• Ph.D., University of California at Los Angeles (2002)
  • M.A. in Cultural Anthropology, UCLA (1996)
  • B.S. in Communications Studies, New York University (1991)

Research Interests

  • Geographical Areas of Specialization: Japan, Caribbean

  • Topical Interests: Contemporary Japan, African Diaspora, Race, Social Identity, Afro-Asia, Performance Studies, Transnationalism, Human Rights

Courses Taught

  • Seminars:
    The Anthropology of Race
    The Anthropology of Human Rights
    World Fiction and Cultural Anthropology
    Body, Power, and Performance
  • Lectures:
    Global Black Music and Identity
    The Anthropology of Contemporary Japan
    Chanting Down Babylon:  Protest and Popular Culture in the Afro-Caribbean
    Social and Cultural Anthropology

Awards and Distinctions

  • IU Office of the Vice President for International Affairs Overseas Research Grant, 2011
  • IU College of Arts and Sciences Trustees' Teaching Award, 2010
  • Kyoto University Institute for Research in Humanities Visiting Professorship, Fall 2008
  • Sasakawa Fellowship 1998
  • Hiroshi Wagatsuma Fellowship, 1998, 1996
  • UCLA Institute of American Cultures Research Grant, 1997

Selected Publications

  • Sterling, Marvin D.  Babylon East: Performing Dancehall, Roots Reggae and Rastafari in Japan. Durham, N.C.: Duke University Press, 2010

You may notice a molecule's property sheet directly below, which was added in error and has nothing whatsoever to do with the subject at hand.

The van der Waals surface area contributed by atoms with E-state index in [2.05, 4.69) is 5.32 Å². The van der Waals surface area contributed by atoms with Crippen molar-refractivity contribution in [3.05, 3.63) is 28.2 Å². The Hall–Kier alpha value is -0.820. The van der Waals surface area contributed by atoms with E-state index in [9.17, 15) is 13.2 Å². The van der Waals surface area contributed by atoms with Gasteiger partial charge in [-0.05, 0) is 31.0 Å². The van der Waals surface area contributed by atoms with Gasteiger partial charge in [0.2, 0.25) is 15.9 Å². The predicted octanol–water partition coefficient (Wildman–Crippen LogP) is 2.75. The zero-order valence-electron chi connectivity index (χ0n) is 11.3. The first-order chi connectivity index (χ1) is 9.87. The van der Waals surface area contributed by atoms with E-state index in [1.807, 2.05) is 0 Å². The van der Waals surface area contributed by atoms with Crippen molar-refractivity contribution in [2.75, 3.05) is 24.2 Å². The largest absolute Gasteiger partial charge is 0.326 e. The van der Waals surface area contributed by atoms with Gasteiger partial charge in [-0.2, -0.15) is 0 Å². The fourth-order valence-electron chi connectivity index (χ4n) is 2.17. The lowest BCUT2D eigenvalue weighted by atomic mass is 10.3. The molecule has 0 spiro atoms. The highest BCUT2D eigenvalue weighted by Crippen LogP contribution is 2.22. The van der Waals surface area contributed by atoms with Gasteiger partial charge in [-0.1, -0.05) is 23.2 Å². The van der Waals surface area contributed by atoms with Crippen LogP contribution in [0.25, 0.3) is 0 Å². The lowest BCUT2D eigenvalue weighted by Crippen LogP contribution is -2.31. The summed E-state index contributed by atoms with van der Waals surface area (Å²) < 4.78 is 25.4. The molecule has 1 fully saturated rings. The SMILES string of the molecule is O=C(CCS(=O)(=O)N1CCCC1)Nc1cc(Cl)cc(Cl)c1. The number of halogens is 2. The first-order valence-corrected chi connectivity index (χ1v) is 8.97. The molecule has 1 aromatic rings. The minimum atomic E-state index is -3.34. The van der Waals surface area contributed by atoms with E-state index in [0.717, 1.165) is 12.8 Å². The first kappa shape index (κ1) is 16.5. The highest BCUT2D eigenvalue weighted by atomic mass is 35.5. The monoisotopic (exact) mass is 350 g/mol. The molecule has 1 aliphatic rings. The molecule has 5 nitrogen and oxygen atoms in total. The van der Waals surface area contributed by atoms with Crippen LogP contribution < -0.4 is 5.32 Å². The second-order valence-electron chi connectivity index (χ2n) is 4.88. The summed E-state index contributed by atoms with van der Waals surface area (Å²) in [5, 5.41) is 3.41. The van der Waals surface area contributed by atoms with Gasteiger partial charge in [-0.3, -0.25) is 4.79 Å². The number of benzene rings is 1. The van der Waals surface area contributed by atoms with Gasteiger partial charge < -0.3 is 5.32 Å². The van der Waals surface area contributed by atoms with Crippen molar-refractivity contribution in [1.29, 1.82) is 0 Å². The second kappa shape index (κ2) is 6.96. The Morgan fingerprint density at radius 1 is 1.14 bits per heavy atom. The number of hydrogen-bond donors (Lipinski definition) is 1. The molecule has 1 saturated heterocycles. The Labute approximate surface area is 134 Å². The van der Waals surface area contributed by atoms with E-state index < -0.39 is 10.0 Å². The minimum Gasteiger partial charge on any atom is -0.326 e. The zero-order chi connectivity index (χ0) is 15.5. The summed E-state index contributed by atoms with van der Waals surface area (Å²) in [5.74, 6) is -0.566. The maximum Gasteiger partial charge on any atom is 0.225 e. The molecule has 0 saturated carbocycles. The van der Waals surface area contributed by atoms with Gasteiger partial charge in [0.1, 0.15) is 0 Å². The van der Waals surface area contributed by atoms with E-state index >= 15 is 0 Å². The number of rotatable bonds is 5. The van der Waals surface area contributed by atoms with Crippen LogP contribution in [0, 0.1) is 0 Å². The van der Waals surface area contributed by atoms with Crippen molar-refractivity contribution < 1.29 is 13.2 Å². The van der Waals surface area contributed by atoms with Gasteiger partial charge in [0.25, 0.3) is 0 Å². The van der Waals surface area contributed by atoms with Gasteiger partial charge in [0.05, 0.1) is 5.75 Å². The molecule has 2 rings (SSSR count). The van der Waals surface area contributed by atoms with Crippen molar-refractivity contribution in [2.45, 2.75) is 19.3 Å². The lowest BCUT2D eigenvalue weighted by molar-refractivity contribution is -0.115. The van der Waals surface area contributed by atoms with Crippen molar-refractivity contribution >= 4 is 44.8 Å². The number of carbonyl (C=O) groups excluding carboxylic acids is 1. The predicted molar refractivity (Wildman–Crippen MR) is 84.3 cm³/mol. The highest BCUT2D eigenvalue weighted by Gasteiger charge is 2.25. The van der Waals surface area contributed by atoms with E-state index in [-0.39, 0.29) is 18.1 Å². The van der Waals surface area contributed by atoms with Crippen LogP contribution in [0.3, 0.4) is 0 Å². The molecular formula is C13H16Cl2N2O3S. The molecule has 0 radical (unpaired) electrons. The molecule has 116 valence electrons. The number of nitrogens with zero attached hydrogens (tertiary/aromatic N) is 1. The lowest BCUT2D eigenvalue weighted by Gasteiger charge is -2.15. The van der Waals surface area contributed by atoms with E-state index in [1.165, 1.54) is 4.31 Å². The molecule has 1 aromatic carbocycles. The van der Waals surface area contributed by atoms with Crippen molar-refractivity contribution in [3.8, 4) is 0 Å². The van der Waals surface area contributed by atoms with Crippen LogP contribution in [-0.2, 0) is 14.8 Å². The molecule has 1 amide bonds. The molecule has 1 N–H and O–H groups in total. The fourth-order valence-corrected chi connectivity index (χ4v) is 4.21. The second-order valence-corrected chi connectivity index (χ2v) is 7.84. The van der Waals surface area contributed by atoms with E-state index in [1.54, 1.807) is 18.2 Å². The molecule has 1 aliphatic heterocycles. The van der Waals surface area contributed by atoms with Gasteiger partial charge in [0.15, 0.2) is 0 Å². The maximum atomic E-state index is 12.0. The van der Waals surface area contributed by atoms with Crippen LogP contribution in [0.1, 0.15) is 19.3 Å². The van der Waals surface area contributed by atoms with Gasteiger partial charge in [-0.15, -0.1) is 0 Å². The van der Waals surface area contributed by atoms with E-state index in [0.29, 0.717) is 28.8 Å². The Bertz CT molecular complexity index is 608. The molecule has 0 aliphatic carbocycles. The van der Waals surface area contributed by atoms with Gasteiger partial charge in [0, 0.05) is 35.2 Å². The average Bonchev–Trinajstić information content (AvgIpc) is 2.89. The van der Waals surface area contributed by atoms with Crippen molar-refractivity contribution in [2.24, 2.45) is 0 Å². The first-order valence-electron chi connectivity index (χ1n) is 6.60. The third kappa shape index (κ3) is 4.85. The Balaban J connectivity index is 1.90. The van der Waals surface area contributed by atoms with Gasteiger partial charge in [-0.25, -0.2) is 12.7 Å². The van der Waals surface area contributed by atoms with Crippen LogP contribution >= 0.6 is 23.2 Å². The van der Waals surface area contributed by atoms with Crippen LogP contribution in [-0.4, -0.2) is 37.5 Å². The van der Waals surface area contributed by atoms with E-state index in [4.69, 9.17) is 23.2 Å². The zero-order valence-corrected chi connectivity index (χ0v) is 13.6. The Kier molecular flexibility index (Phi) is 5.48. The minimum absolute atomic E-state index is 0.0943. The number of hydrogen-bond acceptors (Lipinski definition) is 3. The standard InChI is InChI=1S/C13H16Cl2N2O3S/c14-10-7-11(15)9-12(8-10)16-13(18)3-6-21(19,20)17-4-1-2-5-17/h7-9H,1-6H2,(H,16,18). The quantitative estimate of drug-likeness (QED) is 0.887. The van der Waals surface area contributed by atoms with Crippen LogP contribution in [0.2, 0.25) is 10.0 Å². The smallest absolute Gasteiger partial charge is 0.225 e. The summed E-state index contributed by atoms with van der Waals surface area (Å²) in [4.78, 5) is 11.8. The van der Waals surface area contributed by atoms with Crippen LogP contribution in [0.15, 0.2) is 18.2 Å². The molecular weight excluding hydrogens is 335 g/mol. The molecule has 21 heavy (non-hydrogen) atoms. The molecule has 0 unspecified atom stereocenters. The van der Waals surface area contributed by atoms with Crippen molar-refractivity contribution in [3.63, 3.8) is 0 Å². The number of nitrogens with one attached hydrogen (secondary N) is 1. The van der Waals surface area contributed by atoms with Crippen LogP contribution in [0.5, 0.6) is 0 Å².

• Sterling, Marvin D. The Symbolic Constitution of Japanese Dancehall.  Social and Economic Studies:  Special Issue on Popular Culture 55(1&2): 1-24, 2006

My research centers on the popularity of a range of Jamaican cultural forms in Japan, mainly roots reggae, dancehall reggae, and Rastafari. I approach this research from several theoretical perspectives. I use performance studies, for instance, to ethnographically explore the issues of social power—particularly those surrounding life in recessionary Japan—that inform Japanese performative engagement with these cultural forms. Japanese practitioners of profoundly Afrocentric Rastafari afford analysis of how ideas of race and particularly blackness have been constructed and re-imagined around the globe. In a more recent line of research, I have shifted geographical perspectives from Japan to explore the Japanese community in Jamaica, one primarily centered on an interest in learning Jamaican culture at its source.  In a second, new line of research I trace the development of human rights discourse in Jamaica, particularly on the grassroots level.